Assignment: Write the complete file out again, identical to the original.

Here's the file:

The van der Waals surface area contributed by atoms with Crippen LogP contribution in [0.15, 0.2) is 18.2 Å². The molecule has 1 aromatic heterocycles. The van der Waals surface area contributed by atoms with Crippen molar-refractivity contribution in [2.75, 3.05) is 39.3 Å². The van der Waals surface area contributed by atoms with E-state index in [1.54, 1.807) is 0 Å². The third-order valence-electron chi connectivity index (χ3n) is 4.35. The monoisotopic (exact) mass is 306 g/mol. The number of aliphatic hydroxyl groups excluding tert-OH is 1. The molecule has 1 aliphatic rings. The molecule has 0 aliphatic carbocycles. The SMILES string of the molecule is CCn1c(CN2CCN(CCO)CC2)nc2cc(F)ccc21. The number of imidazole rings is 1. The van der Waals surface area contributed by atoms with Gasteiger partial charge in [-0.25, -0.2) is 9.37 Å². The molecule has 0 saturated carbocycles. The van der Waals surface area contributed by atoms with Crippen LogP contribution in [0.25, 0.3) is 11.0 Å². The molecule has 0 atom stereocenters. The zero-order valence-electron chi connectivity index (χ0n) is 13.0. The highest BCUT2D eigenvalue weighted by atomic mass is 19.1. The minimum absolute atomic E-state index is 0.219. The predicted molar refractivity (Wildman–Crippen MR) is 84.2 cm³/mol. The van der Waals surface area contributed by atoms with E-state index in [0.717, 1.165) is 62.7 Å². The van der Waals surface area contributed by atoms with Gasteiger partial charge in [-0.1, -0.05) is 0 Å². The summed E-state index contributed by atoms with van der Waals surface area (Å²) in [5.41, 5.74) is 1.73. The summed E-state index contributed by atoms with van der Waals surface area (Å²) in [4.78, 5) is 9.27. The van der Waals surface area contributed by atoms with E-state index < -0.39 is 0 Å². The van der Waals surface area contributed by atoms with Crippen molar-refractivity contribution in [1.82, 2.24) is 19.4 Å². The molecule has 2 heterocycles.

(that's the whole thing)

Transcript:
The van der Waals surface area contributed by atoms with Crippen LogP contribution in [0.15, 0.2) is 18.2 Å². The molecule has 1 aromatic heterocycles. The van der Waals surface area contributed by atoms with Crippen molar-refractivity contribution in [2.75, 3.05) is 39.3 Å². The van der Waals surface area contributed by atoms with E-state index in [1.54, 1.807) is 0 Å². The third-order valence-electron chi connectivity index (χ3n) is 4.35. The monoisotopic (exact) mass is 306 g/mol. The number of aliphatic hydroxyl groups excluding tert-OH is 1. The molecule has 1 aliphatic rings. The molecule has 0 aliphatic carbocycles. The SMILES string of the molecule is CCn1c(CN2CCN(CCO)CC2)nc2cc(F)ccc21. The number of imidazole rings is 1. The van der Waals surface area contributed by atoms with Gasteiger partial charge in [-0.25, -0.2) is 9.37 Å². The molecule has 0 saturated carbocycles. The van der Waals surface area contributed by atoms with Crippen LogP contribution in [0.25, 0.3) is 11.0 Å². The molecule has 0 atom stereocenters. The zero-order valence-electron chi connectivity index (χ0n) is 13.0. The highest BCUT2D eigenvalue weighted by atomic mass is 19.1. The minimum absolute atomic E-state index is 0.219. The predicted molar refractivity (Wildman–Crippen MR) is 84.2 cm³/mol. The van der Waals surface area contributed by atoms with E-state index in [0.717, 1.165) is 62.7 Å². The van der Waals surface area contributed by atoms with Gasteiger partial charge in [-0.1, -0.05) is 0 Å². The summed E-state index contributed by atoms with van der Waals surface area (Å²) in [5.41, 5.74) is 1.73. The summed E-state index contributed by atoms with van der Waals surface area (Å²) in [4.78, 5) is 9.27. The van der Waals surface area contributed by atoms with E-state index < -0.39 is 0 Å². The van der Waals surface area contributed by atoms with Crippen molar-refractivity contribution in [1.82, 2.24) is 19.4 Å². The molecule has 2 heterocycles.